Reader reviews for Saint Francis

In Christian Encounters: St. Francis, Robert West examines the life of one of Catholicism's most beloved saints. Francis (1181/1182–1226) is known for renouncing all worldly possessions in favor of "Lady Poverty," starting a strict order of Franciscan brothers, avoiding women, denigrating education, attempting to convert the Muslim sultan in 1219 during the Crusades, preaching to animals and fields, and of course, making the famous statement, "Preach the Gospel. Use words when necessary." He was also the first person recorded to manifest stigmata, and is reported to have performed many other miracles such as raising the dead and healing the sick.In some things Francis's life seems contradictory; he would not eat fine food or would mix it with ashes to deaden the taste, but he loved the sweet almond cakes that Lady Giacoma would make for him. He spurned the society of women, telling his followers that there is no profit in speaking with a woman — but he is strongly associated with Clare and Lady Giacoma whom he called "Brother Giacoma." He mistreated his body by gradual starvation and exposure to the elements, but once told the brothers that it is not good to deprive the body of what it needs. He tried to own nothing, but was laden with rich jewels after his death.As a Protestant Christian, I don't know what to do with all the miracles Francis is said to have done. I believe in the miracles recounted in the Bible but I have more trouble with tales of medieval wonders. So often they seem frivolous, like the vision Francis supposedly saw of Jesus' eyes moving in a painting and telling Francis to rebuild a church (biblically, would Jesus really care about a church building? see Acts 7:48–50). But Francis's miracles appear to be attested by many witnesses. How much has been exaggerated by medieval credulity or doctored by Church-commissioned biographers is impossible to tell. I'm divided, especially on the issue of stigmata. How does that glorify Christ? Isn't the point of Christ's wounds that He took our place so we don't have to suffer the punishment of sin? Unfortunately, much information about Francis's early life is sparse and West improvises, writing that Francis "may" have done this or that. This weakens the impact of those sections, but it's inevitable when dealing with such a thin historical record. West des a good job recreating the world of medieval Italy, a brutal and dangerous time. Understanding the incredible poverty and misery of life in 13th-century Assisi makes Francis's renunciation of his father's wealth even more profound.At the end West quotes from an outspoken hater of Christianity and Catholicism in particular who expressed a yearning to believe, based on his admiration of Francis's life. This is touching, but (if I may borrow some of John Piper's phrasing), unfortunately it reveals nothing more than a fascination with radical devotion rather than with divine beauty. The saint should never outshine his Lord, and Francis would probably be horrified at the veneration he is still shown today by Catholics and nonbelievers alike.It is tempting to be critical of Francis because we feel materialistic and selfish after reading about his life and want to instantly defend ourselves by finding flaws in his teachings. I do have some issues with his theology and practices and believe several to be demonstrably unbiblical, but I don't want to slam him just because his example is so blindingly sacrificial. Though I am still pondering many of the things in his life, I enjoyed learning more about Francis and found this to be a well-written and fascinating biography.Disclosure: I received this book at no cost through Thomas Nelson's BookSneeze program. This review is my honest opinion of the work.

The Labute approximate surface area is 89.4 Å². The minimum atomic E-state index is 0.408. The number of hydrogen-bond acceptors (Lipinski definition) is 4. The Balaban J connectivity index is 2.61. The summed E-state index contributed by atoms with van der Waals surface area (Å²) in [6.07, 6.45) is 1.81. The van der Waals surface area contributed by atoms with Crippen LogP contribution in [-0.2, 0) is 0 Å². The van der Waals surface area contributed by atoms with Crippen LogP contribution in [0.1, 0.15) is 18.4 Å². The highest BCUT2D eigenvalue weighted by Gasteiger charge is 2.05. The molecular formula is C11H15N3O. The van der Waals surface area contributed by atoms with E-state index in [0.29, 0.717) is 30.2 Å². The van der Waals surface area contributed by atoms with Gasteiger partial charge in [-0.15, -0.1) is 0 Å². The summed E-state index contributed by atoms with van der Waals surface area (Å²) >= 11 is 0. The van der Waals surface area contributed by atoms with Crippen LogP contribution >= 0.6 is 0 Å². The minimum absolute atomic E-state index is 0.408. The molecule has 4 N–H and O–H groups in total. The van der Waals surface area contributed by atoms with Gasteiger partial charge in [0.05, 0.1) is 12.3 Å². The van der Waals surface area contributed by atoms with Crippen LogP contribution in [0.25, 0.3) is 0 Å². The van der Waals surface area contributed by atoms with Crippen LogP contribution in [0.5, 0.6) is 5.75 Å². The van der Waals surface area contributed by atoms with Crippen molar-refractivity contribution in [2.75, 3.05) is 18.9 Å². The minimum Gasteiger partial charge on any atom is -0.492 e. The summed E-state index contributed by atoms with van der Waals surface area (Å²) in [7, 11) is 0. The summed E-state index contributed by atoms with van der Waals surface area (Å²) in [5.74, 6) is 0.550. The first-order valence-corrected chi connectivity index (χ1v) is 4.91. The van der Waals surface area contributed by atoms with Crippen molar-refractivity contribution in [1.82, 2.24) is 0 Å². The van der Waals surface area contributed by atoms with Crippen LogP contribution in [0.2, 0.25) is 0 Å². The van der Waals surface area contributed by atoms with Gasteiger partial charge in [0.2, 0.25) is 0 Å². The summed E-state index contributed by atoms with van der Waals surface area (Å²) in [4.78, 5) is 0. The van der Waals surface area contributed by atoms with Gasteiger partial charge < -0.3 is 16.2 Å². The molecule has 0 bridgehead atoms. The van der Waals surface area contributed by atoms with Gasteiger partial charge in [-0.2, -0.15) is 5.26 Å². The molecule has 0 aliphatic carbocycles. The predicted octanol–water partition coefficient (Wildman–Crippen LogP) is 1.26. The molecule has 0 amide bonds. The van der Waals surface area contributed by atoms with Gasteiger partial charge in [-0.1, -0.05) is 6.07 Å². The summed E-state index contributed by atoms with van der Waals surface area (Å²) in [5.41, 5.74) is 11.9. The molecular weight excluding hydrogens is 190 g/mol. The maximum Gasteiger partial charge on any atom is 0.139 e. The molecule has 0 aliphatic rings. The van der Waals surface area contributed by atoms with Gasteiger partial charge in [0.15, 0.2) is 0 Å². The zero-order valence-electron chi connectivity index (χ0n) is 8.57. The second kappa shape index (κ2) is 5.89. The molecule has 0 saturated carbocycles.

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In Saint Francis, West successfully made life and times of a thirteenth-century saint come alive.I chose to review this book because I didn’t know much about Francis other than a few folktales and the hymn, “All Creatures of Our God and King”. It turns out there’s a lot more to Francis than a madman singing to the birds. He walked across battle lines during one of the crusades and tried to convert the Sultan. He took the pope’s derogatory remark to go and roll in pig filth literally and still managed to secure a second audience. Even aside from the miracles—communication with animals, stigmata, etc.—Francis lived a remarkable life.There were times in the biography where West clearly added circumstantial details to make Francis’ life more vivid. You often read statements like, “It does not take much of a leap to envision Francis and his Sons of Babylon fighting rival gangs” (31), or, “The local priest may have known about the chamber and used the area to store foodstuffs” (71). This is due to the paucity of historic data West had to work with.This is a fine introduction to the life of a remarkable God-touched saint.Disclaimer: I received this book for free as a member of Thomas Nelson’s Booksneeze program.
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